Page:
The Mahabharata of Krishna-Dwaipayana Vyasa, Volume 1 eBook

This eBook from the Gutenberg Project consists of approximately 2,273 pages of information about The Mahabharata of Krishna-Dwaipayana Vyasa, Volume 1.
home, the wearing of matted locks on the head, lying under the canopy of heaven, daily fasts, the worship of fire, immersion in water, and lying on the bare ground,—­these alone cannot produce such a result.  They only that are possessed of holiness succeed, by knowledge and deeds, to conquer disease, decrepitude and death, and acquire a high status.  As seeds that have been scorched by fire do not sprout forth, so the pains that have been burnt by knowledge cannot effect the soul.  This inert body that is only like a block of wood when destitute of souls, is, without doubt, short lived like froth in the ocean.  He that obtaineth a view of his soul, the soul that resideth in every body, by help of one or half of a rhythmic line (of the Vedas), hath no more need for anything.  Some obtaining a knowledge of identity with the Supreme Soul from but two letters (of the Vedas) and some from hundreds and thousands of rhythmic lines, acquire salvation, for the knowledge of one’s identity with the Supreme Soul is the sure indication of salvation.  The men of old, distinguished for their knowledge, have said, neither this world nor that hereafter nor bliss can be his who is disturbed by doubts.  And belief of one’s identity with the Supreme Soul is the indication of salvation.  He that knoweth the true meaning of the Vedas, understandeth their true use.  Such a man is affrighted at the Vedic ritual like a man at sight of a forest conflagration.  Giving up dry disputation, have recourse to Sruti and Smriti, and seek thou, with the aid of thy reason, the knowledge of the Undecaying One that is without a second.  One’s search (after this knowledge) becometh futile from defect of means.  Therefore, should one carefully strive to obtain that knowledge by aid of the Vedas.  The Vedas are the Supreme Soul; they are His body; they are the Truth.  The soul that is bounded by the animal organism is incompetent to know Him in whom all the Vedas merge.  That Supreme Soul, however, is capable of being known by the pure intellect.  The existence of the gods as stated in the Vedas, the efficacy of acts, and the capacity for action of being furnished with bodies, are noticeable in every Yuga.  Independence of these and annihilation are to be sought from purity of the senses.  Therefore, the suspension of the function of the senses is the true fasting.  One may attain to heaven by asceticism, one may obtain objects of enjoyment by the practice of charity and may have his sins purged off by ablutions in tirthas.  But complete emancipation cannot be had except by knowledge.’”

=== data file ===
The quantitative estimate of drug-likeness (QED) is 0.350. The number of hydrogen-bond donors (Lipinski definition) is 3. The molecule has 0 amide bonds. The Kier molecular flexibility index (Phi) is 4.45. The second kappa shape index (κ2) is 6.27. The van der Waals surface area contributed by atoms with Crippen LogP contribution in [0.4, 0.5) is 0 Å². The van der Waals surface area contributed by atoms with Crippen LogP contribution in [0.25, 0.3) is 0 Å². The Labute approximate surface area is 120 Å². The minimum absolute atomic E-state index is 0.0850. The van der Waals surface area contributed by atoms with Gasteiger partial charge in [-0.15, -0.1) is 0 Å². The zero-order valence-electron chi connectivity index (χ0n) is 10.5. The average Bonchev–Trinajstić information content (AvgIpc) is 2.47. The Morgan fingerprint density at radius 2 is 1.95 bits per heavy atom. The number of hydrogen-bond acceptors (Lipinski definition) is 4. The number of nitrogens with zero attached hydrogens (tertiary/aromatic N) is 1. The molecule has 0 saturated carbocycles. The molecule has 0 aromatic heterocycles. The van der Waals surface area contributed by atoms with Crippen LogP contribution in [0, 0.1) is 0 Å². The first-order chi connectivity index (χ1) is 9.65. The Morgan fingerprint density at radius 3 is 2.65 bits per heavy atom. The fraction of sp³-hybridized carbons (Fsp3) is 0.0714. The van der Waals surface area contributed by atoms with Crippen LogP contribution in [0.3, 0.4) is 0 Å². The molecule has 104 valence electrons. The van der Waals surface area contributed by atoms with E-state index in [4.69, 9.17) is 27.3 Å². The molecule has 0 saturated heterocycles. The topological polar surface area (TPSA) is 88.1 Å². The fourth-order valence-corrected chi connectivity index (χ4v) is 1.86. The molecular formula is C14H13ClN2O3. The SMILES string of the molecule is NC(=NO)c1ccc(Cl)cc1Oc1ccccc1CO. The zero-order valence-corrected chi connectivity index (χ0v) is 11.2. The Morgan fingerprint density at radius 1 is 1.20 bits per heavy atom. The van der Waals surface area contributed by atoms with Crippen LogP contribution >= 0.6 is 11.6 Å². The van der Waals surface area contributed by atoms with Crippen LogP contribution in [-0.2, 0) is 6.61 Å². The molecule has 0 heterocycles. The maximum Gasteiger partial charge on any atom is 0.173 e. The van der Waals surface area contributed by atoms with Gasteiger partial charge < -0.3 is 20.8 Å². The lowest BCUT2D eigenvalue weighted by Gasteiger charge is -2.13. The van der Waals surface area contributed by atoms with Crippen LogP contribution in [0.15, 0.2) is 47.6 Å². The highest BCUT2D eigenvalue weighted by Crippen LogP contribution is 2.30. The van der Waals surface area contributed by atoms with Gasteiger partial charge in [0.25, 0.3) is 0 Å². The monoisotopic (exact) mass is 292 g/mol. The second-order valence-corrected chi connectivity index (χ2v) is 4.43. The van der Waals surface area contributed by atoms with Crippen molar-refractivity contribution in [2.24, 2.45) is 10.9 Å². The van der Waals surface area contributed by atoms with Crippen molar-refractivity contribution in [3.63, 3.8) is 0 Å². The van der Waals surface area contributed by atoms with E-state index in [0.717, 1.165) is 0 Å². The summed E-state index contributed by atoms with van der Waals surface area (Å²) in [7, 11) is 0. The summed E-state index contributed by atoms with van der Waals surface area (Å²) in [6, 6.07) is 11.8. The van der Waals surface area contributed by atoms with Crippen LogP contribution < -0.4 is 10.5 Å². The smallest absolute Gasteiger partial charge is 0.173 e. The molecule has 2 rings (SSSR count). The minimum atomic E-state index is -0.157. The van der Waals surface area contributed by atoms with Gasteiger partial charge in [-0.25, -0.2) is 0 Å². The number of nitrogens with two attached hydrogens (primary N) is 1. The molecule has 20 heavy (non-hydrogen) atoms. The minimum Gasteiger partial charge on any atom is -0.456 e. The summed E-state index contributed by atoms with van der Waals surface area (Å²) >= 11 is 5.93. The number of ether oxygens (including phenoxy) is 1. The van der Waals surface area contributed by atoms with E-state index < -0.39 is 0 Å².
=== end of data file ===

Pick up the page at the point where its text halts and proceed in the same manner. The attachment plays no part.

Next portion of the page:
Vaisampayana continued, “Thus addressed, O great king, by the Rishi, Yudhishthira of great fame then said, ’O holy one, I desire to listen to the rules about that charity which is meritorious.”

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The Mahabharata of Krishna-Dwaipayana Vyasa, Volume 1 from Project Gutenberg. Public domain.
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